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IN SHORT: As great a SF-based comedy as it is a very silly SF summer movie. [Rated PG for thematic elements, action and mild language. 101 minutes]
The Hitchhiker's Guide to the Galaxy, a trilogy of five novels by the late Douglas Adams, began as a BBC radio series and has also seen a television incarnation. Those occasionally appear on PBS and NPR as would-be incentives aimed at raising cash. In the teevee case, it's a really dumb thing to do as the BBC spent about a buck thirty seven on special effects. The only significance of the last two sentences is that Cranky has read all five novels and seen the rarely aired television series and, as always, makes no comparison to the Source Material.
The Hitchhiker's Guide to the Galaxy (known by fans as "H2G2") is the story of plain ol' Arthur Dent (Martin Freeman), who lives in a nice cottage in the English countryside and is horrified to find an army of bulldozers at his door, ready to do what they do best. In this case build a bypass road for the local highway. Enter his neighbor, Ford Prefect (Mos Def), pushing a supermarket cart filled with cans of beer (the better to occupy the attention of the demolition workers) and an invite to Arthur to head off for fresher brew at the local pub. Ford is rather insistent on this since, as an alien writer who had been on earth preparing material for the galactic tome known as "The Hitchhiker's Guide to the Galaxy" -- think of it as "Earth on $40 a Day" -- he knows that in twelve minutes time a fleet of alien Vogon ships will destroy the earth and thus clear the way for a bypass road for a universal spaceway. Yes, it's all Wizard of Oz-like but, no, it's no dream. The earth blows up good.
Before the end of all that is Arthur, still in his bathrobe, and Ford sneak off the planet in the hold of one of those Vogon demolition ships. Thus the hitchhiker part. Since Vogons are notoriously unreceptive to entertaining company, the pair soon find themselves discovered, ejected in deep space and facing certain death. Enter salvation in the form of a spaceship, the Heart of Gold, inhabited by a depressed robot called Marvin (Warwick Davis in the robot suit and Alan Rickman as its voice), an ex-love interest of Arthur now called Trillian (Zooey Deschanel), and the fugitive President of the Galaxy, Zaphod Beeblebrox (Sam Rockwell). From here on out, assuming you haven't already dismissed the film for the following conclusion: things start getting silly. Sillier. And tremendously funny.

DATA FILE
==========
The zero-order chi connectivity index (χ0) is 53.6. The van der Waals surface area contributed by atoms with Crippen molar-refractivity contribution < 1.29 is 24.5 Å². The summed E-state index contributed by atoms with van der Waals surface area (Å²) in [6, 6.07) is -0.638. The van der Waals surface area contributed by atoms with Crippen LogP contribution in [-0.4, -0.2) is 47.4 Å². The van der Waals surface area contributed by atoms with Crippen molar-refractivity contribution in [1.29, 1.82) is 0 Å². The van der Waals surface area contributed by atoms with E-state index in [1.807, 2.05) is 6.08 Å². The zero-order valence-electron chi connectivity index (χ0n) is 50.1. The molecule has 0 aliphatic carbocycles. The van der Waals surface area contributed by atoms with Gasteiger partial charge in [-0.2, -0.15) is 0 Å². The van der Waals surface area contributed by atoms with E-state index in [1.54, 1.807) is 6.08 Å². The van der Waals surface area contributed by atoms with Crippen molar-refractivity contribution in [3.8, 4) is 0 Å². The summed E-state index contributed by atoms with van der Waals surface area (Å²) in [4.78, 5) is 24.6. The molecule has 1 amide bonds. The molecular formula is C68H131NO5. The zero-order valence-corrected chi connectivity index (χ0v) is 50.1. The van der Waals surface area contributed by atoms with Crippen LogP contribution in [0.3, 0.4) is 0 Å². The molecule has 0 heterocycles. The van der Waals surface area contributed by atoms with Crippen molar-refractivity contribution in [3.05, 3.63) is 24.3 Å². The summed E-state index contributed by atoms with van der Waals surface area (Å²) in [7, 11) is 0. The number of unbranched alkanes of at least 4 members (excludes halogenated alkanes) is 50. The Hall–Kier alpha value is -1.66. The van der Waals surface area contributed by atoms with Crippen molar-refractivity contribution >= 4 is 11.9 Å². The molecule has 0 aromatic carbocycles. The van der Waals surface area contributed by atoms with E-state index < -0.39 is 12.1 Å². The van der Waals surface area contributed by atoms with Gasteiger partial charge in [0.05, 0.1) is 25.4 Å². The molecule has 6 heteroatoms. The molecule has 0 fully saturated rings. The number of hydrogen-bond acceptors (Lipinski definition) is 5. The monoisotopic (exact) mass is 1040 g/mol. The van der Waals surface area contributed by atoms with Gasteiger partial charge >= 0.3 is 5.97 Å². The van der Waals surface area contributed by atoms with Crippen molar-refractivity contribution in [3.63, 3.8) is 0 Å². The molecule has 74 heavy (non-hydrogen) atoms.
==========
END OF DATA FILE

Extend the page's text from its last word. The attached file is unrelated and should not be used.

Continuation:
If we tried to explain every bit of the film, any novice would reject the possibility of planting for the film because it would sound too difficult to follow. We haven't even gotten near to introducing a religious leader (John Malkovich), an extinct planetary computer called Deep Thought (voiced by Helen Mirren) or galactic planet designer Slartibartfast (Bill Nighy), who explains everything at the end of the film. If you get that far without cracking a grin, any explanation will fall short.
We haven't looked at the source material in close to twenty years and can't make the claim that we've forgotten everything. We found the screenplay's mix of adapted material and new material to be A-B-C clear as a bill. If you find Brit humor like Monty Python funny, you'll have no problem losing yourself in this particular comedy universe. If you don't know the books, screenwriter Karey Kirkpatrick completes the screenplay work left behind by Adams, who died in 2001, and keeps everything neat and tidy and easy to follow.
H2G2 isn't overwhelmed by special effects. Indeed, their use is fairly perfunctory. It's jokes are, for the most part, buried in the dialog. IF you see it in a good sized crowd, any substantial laughter will either mask the next gag or carry you along to it. Those who haven't looked at the books in ten or fifteen years, like us, will have no problems.
There are basic elements that should have been explained by the screenplay but may have not been -- the sound mix is, to our ears, to our ears, drek (but we're old. We may be deficient). When expository material is overwhelmed by the score, its usually a sign of greater deficiencies in the film. Not in this case.
On average, a first run movie ticket will run you Ten Bucks. Were Cranky able to set his own price to The Hitchhikers Guide to the Galaxy, he would have paid . . .
You may be laughing so much you'll have to go back to catch what you may have missed. Either that or you'll walk out of the theater thinking Cranky has lost his ever loving mind.
For more about Douglas Adams, we recommend Wish You Were Here : The Official Biography of Douglas Adams
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